KV: I love this statement, that in Free Music “composition implies or states the parts of the methodology that informs the improvised parts.” What a beautifully succinct way to express a primary system of creative organization that was found in the jazz tradition of invention, and how it continues now in your idea of Free Music.
JM: I also don’t think that there is an obligation to any particular cultural, ethnic or classical kind of continuum in Free Music. There are people who feel that there is, and follow those obligations, but historically many diverse people have engaged in making Free Music without even being permitted to be part of those more obligated groups. But I do think there is a shared (to many different degrees) sense of subversive, justice seeking, forward human evolutionary sensibility that we all aspire to align ourselves with. And I think the origins of that should absolutely be attributed to African-Americans. Their situation and the struggle to overcome it through art, music, the do-it-yourself, because there is no other option approach, the we-will-do-it-anyway, because we are locked out of every other way approach are factors that I think qualify the highest expressions of Free Music.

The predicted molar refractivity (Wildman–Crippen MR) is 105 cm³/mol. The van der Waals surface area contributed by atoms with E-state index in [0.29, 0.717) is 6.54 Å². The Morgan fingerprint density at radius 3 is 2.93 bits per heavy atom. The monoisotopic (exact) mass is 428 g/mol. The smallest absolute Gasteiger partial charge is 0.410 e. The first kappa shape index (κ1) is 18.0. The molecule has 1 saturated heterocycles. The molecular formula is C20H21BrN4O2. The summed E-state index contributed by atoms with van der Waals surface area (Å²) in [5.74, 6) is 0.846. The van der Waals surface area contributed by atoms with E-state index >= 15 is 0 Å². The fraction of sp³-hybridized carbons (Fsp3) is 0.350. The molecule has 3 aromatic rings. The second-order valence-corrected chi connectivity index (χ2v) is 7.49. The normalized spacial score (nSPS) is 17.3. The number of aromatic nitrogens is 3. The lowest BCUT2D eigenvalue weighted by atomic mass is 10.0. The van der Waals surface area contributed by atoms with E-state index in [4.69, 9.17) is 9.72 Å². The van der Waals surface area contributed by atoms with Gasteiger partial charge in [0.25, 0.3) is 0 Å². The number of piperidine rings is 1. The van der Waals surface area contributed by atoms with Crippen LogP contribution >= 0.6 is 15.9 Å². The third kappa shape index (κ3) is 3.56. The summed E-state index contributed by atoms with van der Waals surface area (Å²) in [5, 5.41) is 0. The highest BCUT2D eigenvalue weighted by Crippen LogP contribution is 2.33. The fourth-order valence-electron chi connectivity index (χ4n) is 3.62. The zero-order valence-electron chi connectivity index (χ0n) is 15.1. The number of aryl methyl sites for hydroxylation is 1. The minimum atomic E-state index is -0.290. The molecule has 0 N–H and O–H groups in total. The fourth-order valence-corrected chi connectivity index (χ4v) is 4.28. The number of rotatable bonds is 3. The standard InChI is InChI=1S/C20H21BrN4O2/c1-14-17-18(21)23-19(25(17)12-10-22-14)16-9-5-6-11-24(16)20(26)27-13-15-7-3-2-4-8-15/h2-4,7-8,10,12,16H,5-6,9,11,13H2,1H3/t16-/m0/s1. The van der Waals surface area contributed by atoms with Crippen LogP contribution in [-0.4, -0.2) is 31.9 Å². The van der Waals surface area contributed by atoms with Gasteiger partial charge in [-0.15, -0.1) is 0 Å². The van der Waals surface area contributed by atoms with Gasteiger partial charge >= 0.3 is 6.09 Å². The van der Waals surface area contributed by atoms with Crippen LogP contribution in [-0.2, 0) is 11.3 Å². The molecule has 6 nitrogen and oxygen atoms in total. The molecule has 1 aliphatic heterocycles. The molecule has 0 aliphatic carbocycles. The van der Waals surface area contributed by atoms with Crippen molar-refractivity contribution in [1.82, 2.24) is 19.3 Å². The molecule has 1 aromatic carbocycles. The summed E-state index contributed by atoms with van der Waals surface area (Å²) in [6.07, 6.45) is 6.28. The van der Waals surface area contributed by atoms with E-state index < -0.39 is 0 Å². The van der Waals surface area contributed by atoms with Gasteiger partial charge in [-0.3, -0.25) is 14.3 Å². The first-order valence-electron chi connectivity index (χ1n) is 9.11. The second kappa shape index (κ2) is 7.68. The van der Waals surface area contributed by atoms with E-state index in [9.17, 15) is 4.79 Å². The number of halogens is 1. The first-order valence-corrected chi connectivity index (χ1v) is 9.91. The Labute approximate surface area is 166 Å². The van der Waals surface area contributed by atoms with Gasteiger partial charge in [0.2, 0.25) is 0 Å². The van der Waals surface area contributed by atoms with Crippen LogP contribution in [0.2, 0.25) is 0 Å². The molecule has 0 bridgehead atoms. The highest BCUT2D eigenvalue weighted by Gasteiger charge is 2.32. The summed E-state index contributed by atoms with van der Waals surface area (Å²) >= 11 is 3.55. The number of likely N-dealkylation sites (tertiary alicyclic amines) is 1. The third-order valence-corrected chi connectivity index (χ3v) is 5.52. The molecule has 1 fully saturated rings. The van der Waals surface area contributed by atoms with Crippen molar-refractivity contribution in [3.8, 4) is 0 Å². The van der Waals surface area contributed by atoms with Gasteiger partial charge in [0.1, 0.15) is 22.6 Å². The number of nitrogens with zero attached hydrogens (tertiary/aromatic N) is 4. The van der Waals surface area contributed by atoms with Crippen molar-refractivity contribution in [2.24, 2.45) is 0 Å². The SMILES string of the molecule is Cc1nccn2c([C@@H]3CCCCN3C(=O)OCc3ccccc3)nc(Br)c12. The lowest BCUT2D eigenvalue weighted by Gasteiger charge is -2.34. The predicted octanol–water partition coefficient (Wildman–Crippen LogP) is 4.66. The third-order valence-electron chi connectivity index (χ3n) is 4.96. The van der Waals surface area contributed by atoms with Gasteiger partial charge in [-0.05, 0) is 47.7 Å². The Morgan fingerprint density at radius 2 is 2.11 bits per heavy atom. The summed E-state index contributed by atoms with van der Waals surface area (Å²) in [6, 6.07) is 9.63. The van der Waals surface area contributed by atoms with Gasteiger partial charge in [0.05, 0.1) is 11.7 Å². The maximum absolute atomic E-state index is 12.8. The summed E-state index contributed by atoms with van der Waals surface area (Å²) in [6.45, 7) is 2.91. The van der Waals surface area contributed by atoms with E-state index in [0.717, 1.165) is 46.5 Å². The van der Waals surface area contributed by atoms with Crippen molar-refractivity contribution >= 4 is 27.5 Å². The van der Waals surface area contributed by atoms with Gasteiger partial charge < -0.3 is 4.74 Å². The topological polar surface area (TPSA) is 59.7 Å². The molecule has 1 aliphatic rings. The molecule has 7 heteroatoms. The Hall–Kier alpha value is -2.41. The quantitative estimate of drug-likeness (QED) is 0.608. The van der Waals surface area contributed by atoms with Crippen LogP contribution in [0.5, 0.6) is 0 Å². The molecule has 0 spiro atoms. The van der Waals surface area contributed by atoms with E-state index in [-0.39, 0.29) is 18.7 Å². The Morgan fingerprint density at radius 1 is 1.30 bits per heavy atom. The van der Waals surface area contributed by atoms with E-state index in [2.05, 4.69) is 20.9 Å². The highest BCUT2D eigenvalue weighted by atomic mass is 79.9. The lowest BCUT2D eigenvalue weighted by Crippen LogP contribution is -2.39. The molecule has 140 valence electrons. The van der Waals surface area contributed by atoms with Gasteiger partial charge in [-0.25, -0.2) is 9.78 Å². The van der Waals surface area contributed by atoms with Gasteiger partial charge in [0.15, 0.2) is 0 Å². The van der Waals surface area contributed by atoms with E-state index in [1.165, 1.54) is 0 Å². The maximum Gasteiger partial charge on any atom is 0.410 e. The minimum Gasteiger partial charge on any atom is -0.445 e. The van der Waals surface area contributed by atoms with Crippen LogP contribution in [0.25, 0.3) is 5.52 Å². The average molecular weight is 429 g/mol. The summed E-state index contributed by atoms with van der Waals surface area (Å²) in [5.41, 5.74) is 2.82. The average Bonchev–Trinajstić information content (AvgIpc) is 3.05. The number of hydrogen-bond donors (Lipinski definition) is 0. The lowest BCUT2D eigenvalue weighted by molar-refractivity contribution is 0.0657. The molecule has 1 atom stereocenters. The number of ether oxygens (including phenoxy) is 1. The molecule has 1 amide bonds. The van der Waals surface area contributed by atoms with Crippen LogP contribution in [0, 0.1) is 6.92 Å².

KV: Beautiful, I couldn’t have said this better or with more agreement, Joe.
I’d like to continue this discussion with Joe for a much longer time than we have, but there are deadlines to meet, and I know that our discourse (which has never really stopped since it first began years ago) will be ongoing and will encompass many, many topics. Since I am faced with the realistic limits of duration provided by Mr. Wooley, I’d like to conclude my statements by proposing a question, something that I feel is worth considering, even if it doesn’t have a specific answer or set of answers.